Go to 'thermo-' entry Go to 'dino-' entry Go to 'chondro-' entry Go to 'aero-' entry Go to '-logy' entry Go to 'thaumato-' entry Go to 'nano-' entry Go to '-sophy' entry Go to 'bucco-' entry Go to '-ism' entry Go to '-lysis' entry Go to 'galacto-' entry Go to '-anthropy' entry Go to 'pneumo-' entry Go to '-ploitation' entry Go to '-lithic' entry Go to '-sepalous' entry Go to 'onco-' entry Go to '-parous' entry Go to 'dermato-' entry Go to 'multi-' entry Go to 'dodeca-' entry Go to '-zoon' entry Go to 'vermi-' entry Go to 'crystallo-' entry Go to 'biblio-' entry Go to 'eco-' entry Go to 'juxta-' entry Go to 'facio-' entry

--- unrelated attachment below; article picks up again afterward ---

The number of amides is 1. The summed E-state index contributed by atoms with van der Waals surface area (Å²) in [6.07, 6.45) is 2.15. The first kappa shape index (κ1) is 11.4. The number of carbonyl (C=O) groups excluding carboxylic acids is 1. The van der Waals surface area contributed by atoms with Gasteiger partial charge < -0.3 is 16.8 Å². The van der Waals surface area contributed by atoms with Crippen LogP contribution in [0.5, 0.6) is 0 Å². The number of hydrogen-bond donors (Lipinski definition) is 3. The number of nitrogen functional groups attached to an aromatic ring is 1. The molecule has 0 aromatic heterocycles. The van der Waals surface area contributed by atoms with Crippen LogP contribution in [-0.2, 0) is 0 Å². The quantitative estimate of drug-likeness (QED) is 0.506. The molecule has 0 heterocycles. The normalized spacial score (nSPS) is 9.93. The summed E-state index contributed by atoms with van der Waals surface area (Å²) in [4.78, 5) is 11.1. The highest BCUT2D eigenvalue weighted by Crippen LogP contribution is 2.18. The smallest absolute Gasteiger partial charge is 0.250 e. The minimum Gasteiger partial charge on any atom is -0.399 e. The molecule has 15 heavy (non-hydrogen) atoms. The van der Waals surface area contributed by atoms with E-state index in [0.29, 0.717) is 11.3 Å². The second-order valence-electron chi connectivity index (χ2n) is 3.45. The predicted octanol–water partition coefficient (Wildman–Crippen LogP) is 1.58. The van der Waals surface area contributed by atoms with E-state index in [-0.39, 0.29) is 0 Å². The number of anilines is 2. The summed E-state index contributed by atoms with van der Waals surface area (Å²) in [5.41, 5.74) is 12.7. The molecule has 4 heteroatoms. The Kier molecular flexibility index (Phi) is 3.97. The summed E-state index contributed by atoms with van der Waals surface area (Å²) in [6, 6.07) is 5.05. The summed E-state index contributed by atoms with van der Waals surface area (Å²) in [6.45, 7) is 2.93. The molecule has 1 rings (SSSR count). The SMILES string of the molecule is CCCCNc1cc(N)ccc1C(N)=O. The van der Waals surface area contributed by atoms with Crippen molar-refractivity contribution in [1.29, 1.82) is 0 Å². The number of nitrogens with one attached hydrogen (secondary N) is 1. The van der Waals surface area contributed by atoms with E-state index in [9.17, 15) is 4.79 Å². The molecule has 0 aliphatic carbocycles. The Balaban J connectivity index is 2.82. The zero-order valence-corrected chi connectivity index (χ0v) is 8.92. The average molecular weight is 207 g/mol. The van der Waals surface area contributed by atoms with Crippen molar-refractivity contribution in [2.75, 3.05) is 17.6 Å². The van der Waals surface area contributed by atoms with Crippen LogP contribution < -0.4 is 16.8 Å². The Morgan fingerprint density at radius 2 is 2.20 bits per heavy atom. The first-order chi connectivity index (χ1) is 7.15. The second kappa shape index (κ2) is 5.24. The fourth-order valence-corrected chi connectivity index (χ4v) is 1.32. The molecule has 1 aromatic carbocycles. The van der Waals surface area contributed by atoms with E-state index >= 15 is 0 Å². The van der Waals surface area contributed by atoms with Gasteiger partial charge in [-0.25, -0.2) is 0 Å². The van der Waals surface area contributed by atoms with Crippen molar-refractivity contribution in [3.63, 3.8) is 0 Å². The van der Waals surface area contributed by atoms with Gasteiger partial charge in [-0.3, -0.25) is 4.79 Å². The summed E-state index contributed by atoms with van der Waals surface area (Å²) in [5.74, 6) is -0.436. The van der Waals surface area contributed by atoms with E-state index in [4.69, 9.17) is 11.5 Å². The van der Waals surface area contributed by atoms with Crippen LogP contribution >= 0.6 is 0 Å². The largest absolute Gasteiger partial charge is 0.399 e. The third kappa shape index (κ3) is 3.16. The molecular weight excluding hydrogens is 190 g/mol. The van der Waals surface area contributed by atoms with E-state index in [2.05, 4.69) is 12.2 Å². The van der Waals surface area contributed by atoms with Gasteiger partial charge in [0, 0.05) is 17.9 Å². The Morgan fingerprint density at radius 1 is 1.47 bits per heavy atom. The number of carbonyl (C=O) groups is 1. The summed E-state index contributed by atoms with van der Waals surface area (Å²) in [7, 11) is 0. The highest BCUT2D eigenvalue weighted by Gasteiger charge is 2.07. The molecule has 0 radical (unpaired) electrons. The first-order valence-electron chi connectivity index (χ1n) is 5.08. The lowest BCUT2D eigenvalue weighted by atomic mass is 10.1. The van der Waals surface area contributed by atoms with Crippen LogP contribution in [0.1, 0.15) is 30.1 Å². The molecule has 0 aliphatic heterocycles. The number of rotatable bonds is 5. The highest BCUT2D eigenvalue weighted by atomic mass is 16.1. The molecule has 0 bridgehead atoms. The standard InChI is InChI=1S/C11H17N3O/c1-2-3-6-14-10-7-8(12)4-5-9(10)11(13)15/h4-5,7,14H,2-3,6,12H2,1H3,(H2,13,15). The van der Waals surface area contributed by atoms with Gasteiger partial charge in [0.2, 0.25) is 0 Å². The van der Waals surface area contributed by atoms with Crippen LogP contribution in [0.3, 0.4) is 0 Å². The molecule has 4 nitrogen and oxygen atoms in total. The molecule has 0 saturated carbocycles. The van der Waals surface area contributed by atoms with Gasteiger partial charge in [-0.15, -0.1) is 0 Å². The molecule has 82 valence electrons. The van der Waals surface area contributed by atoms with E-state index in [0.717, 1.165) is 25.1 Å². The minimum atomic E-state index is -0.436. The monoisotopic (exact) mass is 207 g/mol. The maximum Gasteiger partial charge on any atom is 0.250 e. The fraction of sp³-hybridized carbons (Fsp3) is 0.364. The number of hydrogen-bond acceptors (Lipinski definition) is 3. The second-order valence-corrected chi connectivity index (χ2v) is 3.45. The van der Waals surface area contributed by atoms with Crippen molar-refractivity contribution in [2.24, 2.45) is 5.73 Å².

Affixes: the building blocks of English
Affixes: the building blocks of English

chlor(o)-

The colour green.

[Greek khlōros, green.]

The pigment in plants that absorbs sunlight, chlorophyll (Greek phullon, leaf), is so called because it is green; it is held in the leaves in chloroplasts, which contain the plant's photosynthetic machinery. The gaseous element chlorine was named in 1810 by the chemist Sir Humphry Davy (1778–1829) because it is greenish-yellow; chloro- can refer to chemical compounds containing chlorine, such as chlorides, the salts of hydrochloric acid; the anaesthetic chloroform; and the anti-malaria drug chloroquine.

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